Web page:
In an extremely uncharacteristic move, T-Mobile and HTC have one-upped Verizon and Motorola (Droid X) when it comes to locking down their Android phones. Typically, both T-Mobile and HTC spend very little time trying to deter developers from rooting their phones in attempts to gain root access and load custom ROMs. Both companies seem to be pretty open when it comes to the Android community and giving users as much freedom as possible. For example, T-Mobile was the first to offer an Android phone (G1), the first to support the Nexus One, and the first to not block wireless tethering.
The HTC G2, which is perhaps one of the most anticipated phones in recent months, has a new mechanism that prevents the loading of custom software. As per Gizmodo, there is a special microchip in the phone that will override any changes made to the phone and re-install the original firmware. Developers over at XDA are still busy scratching their heads over this one. Some are even calling to the Lords of Modders (aka Cyanogen and Team Douche) for help. The full thread showing the community's progress in cracking the G2 can be found at XDA-Developers.
This whole episode raises the question--do we actually own our phones? Why are companies putting in so much effort into stopping such a small percentage of their customers from taking complete control of their hardware? The vast majority of smartphone owners have no idea, nor care about loading custom firmware. The game being played here seems like a sure way to cause ill feelings between users and their carriers/hardware providers. As history has shown us thus far, developers will likely find a way to bypass this issue and do as they see fit with their devices.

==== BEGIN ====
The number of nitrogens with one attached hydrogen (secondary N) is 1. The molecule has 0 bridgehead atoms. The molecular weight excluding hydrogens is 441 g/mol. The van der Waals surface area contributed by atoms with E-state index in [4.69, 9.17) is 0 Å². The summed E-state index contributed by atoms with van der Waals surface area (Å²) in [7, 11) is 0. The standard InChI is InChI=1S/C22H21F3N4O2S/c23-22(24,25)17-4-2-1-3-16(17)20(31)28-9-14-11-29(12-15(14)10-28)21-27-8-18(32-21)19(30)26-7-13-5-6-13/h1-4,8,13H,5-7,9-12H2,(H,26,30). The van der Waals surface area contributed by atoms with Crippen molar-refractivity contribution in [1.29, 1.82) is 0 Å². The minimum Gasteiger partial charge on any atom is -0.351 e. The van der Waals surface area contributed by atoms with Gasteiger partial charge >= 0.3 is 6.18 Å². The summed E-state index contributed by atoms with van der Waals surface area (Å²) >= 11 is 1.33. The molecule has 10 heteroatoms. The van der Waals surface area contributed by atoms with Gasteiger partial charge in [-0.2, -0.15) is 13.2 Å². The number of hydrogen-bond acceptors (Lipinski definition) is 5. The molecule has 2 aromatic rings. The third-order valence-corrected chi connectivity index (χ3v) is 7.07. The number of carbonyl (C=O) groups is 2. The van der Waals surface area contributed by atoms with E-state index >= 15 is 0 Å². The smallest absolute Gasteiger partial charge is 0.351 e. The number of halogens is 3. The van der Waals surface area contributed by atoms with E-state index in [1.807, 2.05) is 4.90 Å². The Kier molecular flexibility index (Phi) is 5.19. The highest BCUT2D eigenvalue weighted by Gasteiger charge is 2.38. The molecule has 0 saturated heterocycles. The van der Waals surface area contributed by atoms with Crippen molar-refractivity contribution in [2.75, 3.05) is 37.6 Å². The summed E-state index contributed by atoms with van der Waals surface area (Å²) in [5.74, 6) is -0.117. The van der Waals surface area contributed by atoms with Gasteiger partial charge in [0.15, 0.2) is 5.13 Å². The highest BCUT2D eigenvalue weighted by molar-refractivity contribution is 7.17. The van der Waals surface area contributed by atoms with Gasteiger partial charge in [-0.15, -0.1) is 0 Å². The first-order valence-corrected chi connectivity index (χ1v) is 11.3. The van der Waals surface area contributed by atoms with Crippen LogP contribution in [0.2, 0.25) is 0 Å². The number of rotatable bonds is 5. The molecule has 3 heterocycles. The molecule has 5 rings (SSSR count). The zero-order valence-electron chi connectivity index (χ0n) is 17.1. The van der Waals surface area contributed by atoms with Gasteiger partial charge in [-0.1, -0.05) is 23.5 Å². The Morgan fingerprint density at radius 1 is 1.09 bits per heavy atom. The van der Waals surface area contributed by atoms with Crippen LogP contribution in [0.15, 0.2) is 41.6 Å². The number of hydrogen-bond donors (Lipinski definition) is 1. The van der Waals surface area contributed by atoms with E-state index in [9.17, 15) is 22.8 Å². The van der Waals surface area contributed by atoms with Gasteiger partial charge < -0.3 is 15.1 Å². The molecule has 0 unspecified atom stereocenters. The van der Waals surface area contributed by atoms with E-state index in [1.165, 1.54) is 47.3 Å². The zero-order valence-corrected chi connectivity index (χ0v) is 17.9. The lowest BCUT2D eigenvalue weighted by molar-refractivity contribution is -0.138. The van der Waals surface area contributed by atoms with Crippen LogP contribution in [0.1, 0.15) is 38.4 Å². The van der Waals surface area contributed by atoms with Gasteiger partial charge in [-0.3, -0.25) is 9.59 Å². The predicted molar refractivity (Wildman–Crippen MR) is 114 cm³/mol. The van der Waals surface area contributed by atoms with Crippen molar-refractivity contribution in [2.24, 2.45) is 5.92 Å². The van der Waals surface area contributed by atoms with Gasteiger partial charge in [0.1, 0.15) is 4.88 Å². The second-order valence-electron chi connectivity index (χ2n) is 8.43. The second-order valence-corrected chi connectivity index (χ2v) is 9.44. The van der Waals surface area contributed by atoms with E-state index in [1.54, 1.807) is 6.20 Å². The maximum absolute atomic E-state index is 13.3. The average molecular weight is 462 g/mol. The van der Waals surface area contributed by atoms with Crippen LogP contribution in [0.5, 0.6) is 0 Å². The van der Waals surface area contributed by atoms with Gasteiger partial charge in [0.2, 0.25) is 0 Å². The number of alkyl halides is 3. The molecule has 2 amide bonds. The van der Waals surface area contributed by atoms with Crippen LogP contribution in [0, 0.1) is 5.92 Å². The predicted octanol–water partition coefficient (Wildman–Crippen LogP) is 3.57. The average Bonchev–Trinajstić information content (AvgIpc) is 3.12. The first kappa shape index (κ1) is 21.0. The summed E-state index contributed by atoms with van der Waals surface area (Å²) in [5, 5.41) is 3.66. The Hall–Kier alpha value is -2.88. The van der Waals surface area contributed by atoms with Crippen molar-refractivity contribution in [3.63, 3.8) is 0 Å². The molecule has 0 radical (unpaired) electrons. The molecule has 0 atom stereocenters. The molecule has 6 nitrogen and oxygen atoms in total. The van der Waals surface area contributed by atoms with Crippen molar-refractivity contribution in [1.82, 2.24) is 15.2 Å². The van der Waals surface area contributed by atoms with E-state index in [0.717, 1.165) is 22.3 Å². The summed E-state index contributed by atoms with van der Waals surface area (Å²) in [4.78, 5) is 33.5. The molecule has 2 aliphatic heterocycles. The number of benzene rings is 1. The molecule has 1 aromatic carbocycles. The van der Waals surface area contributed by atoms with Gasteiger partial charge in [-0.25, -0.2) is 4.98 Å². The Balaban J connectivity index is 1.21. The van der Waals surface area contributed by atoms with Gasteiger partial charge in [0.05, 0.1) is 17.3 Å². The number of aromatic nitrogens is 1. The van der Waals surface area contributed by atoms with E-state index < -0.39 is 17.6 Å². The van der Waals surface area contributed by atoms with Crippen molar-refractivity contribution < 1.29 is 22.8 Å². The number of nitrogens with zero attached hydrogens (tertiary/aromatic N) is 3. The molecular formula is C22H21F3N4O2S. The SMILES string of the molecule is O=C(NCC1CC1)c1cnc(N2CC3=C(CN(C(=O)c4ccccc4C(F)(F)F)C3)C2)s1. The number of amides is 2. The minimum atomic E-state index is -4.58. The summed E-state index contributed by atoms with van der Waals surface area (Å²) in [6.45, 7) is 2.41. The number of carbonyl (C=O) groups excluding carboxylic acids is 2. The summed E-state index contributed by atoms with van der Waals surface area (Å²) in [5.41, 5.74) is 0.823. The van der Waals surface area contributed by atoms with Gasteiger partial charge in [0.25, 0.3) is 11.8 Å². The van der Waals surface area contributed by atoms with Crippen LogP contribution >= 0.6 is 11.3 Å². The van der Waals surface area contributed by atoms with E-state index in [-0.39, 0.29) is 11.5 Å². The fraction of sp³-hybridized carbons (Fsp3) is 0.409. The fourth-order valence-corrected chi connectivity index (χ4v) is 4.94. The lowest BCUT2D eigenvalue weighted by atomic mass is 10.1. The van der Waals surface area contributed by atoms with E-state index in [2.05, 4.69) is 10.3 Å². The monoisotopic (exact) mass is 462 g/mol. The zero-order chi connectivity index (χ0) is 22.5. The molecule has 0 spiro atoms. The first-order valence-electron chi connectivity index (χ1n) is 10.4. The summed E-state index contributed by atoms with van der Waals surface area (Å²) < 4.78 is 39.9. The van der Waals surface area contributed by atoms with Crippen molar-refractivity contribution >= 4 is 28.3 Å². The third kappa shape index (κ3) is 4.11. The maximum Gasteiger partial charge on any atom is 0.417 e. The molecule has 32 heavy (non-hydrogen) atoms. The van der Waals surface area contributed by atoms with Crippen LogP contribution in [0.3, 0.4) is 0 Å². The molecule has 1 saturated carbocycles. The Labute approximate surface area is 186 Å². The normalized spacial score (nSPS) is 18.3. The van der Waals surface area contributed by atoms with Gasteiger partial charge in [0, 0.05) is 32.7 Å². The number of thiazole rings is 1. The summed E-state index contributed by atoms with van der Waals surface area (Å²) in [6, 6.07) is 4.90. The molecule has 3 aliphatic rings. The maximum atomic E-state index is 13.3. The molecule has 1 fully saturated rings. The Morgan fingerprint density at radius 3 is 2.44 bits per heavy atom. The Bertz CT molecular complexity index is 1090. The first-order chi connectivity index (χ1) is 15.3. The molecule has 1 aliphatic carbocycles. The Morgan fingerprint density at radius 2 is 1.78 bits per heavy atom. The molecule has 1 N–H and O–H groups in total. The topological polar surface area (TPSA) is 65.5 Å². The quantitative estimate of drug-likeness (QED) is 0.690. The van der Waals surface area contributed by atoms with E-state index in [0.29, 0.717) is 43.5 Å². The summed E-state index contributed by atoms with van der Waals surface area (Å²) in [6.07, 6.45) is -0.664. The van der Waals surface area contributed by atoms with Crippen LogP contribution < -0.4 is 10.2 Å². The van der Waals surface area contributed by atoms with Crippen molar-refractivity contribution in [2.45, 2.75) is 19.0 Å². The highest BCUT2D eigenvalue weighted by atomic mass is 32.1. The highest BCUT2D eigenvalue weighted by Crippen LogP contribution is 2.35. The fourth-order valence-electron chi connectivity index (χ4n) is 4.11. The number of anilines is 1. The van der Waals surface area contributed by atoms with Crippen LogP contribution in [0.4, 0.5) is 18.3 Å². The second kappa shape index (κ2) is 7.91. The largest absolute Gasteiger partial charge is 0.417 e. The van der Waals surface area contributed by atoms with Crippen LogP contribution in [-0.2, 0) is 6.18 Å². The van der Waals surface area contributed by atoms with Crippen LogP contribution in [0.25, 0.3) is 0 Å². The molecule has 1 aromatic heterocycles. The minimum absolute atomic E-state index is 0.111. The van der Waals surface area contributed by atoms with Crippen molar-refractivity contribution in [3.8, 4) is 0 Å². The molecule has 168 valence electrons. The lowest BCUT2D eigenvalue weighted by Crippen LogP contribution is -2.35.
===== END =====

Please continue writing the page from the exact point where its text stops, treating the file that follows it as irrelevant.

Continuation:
If you'd like to follow someone who seems to be making headway with his G2, check out Chris Soyars' Twitter account. He notes that Team Douche is still in the stages of figuring out how the lockdown actually works. One may wonder how a carrier could send an over-the-air update if the phone will just flash itself back to its original firmware. This thought process is precisely why the community believes there to be a way around the problem. Soyars even says, "If the carrier can give us an update, we can give you an update. It's that simple."